Eye For Film >> Movies >> After Earth (2013) Film Review
Reviewed by: David Graham
When even a title fails to make sense, you have to worry about the final product, and true to form, After Earth doesn’t disappoint in terms of head-slapping stupidity (only director M Night Shyamalan’s usual self-aggrandising prefix could make matters worse). A vanity project for Will Smith and his son Jaden, it’s the weakest sci-fi fantasy in a long while, bordering on unintentional hilarity at many junctures. Despite some appealing and unusual visual design, a potentially exciting idea is ruined through woeful dialogue, po-faced performances and a wonky approach that mirrors the narrative’s reliance on ridiculous gimmickry.
Humanity has fled a ruined future Earth for the distant Nova Prime, landing itself in a war with another alien race that uses vicious blind beasts called Ursas to do their ground-work. Cypher Raige was the first soldier to master the ‘ghosting’ technique, which allowed humans to fight back against the marauding creatures by suppressing the signs of fear that they use to hunt. Now nearing retirement, Cypher attempts to reconnect with his teenage son Kitai by taking him on an interplanetary expedition, but an asteroid storm leaves the pair stranded as the only survivors on a nature-reclaimed Earth. With Cypher’s legs broken, it falls to a terrified but eager-to-impress Kitai to retrieve an SOS beacon from their ship’s remains, miles away across a deadly jungle populated with evolved animals and subject to wild shifts in climate.
Beginning with flashes of the pivotal disaster, Shyamalan jumps back via pretentious narration to fill in mankind’s travails as well as the domestic dysfunction that forms a background to the central father-son dynamic. Despite an impressively stern Smith Snr’s best efforts - he’s actually pretty convincing as a harsh military man – this relationship is sunk by Jaden Smith’s stilted delivery of some already clunky lines. Kitai is a typical petulant teen, his guilt over helplessly witnessing his sister’s death and failing to satisfy his proud father spilling over into melodrama rather than providing the depth needed to make him an engaging protagonist.
Having the characters speak in a bizarrely affected manner made sense in retrospect for the likes of The Village, but here it just makes them insufferable (it’s even more irritating than the dodgy future-speak in Cloud Atlas). Poor Jaden’s accent is perhaps the most cringe-worthy. He intones some lines like he’s just stepped off a plantation and others as if he’s preparing for a Royal visit.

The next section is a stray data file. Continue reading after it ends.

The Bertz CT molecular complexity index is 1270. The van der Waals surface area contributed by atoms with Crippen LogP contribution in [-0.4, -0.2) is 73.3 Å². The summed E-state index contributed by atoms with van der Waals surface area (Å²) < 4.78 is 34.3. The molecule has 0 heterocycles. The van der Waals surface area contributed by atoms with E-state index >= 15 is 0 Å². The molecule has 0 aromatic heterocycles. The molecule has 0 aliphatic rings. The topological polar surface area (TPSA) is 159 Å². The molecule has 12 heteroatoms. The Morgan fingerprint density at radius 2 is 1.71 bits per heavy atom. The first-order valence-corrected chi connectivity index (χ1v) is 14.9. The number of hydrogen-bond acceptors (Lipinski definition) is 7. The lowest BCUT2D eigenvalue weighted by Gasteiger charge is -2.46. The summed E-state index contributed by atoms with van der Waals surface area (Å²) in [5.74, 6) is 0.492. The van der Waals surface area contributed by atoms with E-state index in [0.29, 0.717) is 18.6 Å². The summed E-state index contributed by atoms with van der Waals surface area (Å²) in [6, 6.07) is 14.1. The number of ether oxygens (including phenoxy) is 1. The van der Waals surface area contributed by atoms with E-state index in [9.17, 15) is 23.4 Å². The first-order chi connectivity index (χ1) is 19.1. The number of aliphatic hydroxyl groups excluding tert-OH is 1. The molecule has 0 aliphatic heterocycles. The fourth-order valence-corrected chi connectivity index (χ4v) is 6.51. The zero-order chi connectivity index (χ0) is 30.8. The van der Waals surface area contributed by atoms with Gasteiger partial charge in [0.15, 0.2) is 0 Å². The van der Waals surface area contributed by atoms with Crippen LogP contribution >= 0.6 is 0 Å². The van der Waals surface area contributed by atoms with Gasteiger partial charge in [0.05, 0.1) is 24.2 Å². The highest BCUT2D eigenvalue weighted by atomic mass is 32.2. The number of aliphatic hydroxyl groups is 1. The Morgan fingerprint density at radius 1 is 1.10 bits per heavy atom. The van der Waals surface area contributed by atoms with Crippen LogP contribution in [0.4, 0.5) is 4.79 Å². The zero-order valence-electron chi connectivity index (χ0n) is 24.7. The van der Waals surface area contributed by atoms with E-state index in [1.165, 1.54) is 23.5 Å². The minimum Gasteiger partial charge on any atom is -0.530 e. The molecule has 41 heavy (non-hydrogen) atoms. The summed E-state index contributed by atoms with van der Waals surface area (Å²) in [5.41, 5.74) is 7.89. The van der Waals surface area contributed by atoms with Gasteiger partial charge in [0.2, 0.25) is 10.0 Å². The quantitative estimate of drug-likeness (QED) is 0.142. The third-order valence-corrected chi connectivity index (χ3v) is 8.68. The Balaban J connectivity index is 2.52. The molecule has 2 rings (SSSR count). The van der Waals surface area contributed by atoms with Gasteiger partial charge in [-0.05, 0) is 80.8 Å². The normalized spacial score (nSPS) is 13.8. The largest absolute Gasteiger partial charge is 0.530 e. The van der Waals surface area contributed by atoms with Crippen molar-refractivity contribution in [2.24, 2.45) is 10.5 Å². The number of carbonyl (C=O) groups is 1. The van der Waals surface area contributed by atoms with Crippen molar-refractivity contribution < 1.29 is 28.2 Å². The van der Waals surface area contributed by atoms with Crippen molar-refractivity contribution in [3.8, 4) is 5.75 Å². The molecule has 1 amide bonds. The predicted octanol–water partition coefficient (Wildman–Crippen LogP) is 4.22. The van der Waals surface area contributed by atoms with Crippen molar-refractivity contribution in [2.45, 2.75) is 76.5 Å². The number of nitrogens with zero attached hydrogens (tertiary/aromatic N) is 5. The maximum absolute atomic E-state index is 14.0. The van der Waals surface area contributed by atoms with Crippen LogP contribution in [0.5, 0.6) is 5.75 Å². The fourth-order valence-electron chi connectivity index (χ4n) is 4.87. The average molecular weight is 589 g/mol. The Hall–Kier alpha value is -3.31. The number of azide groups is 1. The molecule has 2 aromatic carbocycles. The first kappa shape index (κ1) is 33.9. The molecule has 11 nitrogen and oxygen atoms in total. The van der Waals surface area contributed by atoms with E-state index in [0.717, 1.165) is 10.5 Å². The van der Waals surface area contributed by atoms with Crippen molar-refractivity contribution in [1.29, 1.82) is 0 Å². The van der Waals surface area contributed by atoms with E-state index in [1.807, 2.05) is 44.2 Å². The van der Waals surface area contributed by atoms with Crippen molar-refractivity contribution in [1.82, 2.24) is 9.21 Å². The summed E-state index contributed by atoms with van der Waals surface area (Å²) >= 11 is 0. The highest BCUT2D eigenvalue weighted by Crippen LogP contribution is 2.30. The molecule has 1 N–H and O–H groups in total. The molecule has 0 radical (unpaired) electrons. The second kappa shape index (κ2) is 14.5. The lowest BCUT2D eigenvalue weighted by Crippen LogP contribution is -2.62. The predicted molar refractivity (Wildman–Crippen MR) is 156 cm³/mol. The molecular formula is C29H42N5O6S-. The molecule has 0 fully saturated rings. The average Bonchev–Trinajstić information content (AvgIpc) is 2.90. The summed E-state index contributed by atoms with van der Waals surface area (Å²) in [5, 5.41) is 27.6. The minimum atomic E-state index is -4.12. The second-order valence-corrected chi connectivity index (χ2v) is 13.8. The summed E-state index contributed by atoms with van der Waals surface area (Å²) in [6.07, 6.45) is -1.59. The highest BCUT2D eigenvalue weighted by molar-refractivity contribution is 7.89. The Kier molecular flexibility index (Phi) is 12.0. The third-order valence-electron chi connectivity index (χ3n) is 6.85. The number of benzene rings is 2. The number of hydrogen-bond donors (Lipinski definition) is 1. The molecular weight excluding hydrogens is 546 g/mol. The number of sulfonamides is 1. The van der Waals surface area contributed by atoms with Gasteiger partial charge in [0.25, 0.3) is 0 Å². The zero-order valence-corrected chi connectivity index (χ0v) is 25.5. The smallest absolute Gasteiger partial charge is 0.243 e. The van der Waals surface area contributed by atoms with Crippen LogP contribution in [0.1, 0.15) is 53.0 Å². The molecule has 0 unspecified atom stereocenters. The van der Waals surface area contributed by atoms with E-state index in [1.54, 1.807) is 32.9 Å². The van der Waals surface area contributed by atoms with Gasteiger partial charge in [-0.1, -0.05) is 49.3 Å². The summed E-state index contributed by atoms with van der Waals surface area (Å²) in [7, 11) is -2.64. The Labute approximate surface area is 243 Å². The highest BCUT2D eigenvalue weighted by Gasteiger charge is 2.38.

Of course, it doesn’t help that there are only two characters for most of the duration, with Smith Snr’s usual muscular appeal restricted by Cypher’s injury, and Jaden obviously struggling to look natural against all the CGI (even when he’s meant to be looking uncomfortable).
Frequently cutting away to a near-comatose Cypher, the action is often diminished by Shyamalan’s overly showy direction. It’s as if he’s desperate to make up for not being the scriptwriter (as well as his string of recent mega-flops) through bewildering attention-grabbing camera angles deployed just for the sake of it and repetitive editing that milks laughable flashbacks way beyond their worth. Even now he's reduced to a hack-for-hire, Shyamalan’s distracting tics are deeply irritating.
Then there are the undeniable religious undercurrents, with echoes of Battlefield Earth’s Scientology espousal as well as all sorts of blatant Christian imagery. Combined with Shyamalan’s emphasis on the mystical – there are several parallels to be drawn between this and the likes of Signs or Lady In The Water - the film becomes a sickening mess of jumbled symbolism and mixed messages, right down to Kitai’s bizarre friendship with a massive condor that inexplicably flips from threatening to nurturing in a Tolkien-esque deus ex machina moment.
That all of this somehow remains strangely compulsive is perhaps due to its spectacular messiness, but this doesn’t make it enjoyable. It’s not over-the-top enough to be so bad it’s good, and the occasional scenes of genuine tension aren’t enough to make up for the meandering action, with Kitai being repeatedly plucked from sure-death in increasingly frustrating fashion.
The technical credits are reasonable – there are pleasingly organic echoes of bio-marine life in the futuristic ship and city designs, while the CGI landscapes are certainly pretty enough – but no amount of novelty gadgetry can make up for the lacklustre script and acting. Smith’s nepotism has backfired on him and his unfortunate son badly, while Shyamalan’s saddening fall from grace continues apace. Good luck to them eking a franchise out of this tripe.Reviewed on: 11 Jun 2013